Review by Wim van Noordt


Review of 'Rediscovering God's Love' by Wim van Noordt.


In this book of some 250 pages, published by Grace Publications Trust in 2005, the Rev Allred explores what the Bible teaches about the amazing love of God. He compares biblical teaching with what is taught in many churches today, showing how far short it falls of the teaching of Scripture. He does not shirk difficult issues, such as how the wrath of God relates to his love for sinners.


              This book is in two parts. In the first part, Frank Allred explores what God's love is and how it needs to be recovered afresh in today's church in all its fulness. In the second part he draws out what loving God means in practice for Christians who seek to follow the teaching of Scripture in every aspect of their lives.


              In the preface of this book the Rev Allred starts by saying that traders who falsely describe their wares in an attempt to increase sales are guilty of an offence. The church too has a solemn responsibility to ensure that the message she proclaims is genuine. To build a healthy church, the truth, the whole truth, and nothing but the truth must be proclaimed. The practice of telling the unconverted that God loves them without explaining how and why is a grossly irresponsible thing to do. The overwhelming majority of people out there who believe in the existence of God, have already convinced themselves that God will condemn no one and that judgement is foreign to His character. Heaven, for them, is a place for everyone; and hell is just another name for the bad times we have to endure in this world. They believe this because they want to believe it. Anyone who has listened to conversations at funerals will need no convincing of this.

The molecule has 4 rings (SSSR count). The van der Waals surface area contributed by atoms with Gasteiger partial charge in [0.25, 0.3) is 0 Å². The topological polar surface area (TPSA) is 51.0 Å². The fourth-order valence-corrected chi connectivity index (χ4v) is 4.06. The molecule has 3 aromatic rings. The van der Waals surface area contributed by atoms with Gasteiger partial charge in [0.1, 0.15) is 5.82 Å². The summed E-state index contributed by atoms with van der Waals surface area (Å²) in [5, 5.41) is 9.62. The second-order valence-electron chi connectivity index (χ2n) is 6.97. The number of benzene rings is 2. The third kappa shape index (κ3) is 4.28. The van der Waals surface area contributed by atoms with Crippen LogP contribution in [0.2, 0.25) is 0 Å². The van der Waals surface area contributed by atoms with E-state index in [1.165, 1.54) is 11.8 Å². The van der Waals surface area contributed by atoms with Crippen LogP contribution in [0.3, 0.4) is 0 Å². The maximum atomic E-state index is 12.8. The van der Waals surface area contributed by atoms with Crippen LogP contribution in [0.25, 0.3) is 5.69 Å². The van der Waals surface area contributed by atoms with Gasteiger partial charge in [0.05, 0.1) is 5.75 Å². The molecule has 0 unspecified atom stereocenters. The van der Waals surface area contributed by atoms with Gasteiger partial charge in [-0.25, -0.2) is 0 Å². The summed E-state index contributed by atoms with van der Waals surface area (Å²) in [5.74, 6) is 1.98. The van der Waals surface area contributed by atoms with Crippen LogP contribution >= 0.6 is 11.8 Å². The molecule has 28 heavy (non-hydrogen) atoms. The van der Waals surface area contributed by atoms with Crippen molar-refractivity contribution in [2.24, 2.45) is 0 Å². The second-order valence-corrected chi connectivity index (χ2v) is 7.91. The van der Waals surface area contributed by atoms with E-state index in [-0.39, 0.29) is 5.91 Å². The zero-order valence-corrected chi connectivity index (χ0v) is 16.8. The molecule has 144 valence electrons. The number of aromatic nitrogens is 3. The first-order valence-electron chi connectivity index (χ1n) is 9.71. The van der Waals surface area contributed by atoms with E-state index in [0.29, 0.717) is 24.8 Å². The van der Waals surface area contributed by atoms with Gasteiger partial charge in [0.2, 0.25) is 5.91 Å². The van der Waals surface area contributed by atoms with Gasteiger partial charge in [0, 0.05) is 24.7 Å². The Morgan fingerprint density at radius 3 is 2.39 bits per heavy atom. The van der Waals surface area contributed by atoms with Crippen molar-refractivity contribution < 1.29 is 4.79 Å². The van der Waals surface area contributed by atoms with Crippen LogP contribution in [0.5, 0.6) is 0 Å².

The Rev Allred concludes his preface with the warning that readers who are looking for something novel will not find it in this book. What you will find here is a restatement of some precious truths that have been treasured by the Church for centuries but which are now being forgotten. This book certainly does not go 'softly, softly'. In the opening chapter you will read: 'The widespread assumption now seems to be that by playing down the gravity of sin, God's love is magnified. The idea is thoroughly worldly. Once the gravity of sin is muted, then also must be the demand for repentance (Acts 17: 30). And if the demand for repentance is hushed, the call to believe the gospel is without meaning

(Mark 1: 15).


              Again, may I encourage you (as I did in my review of 'The Eclipse of the Gospel', another book by the same author) to read and reread this work. Highly recommended.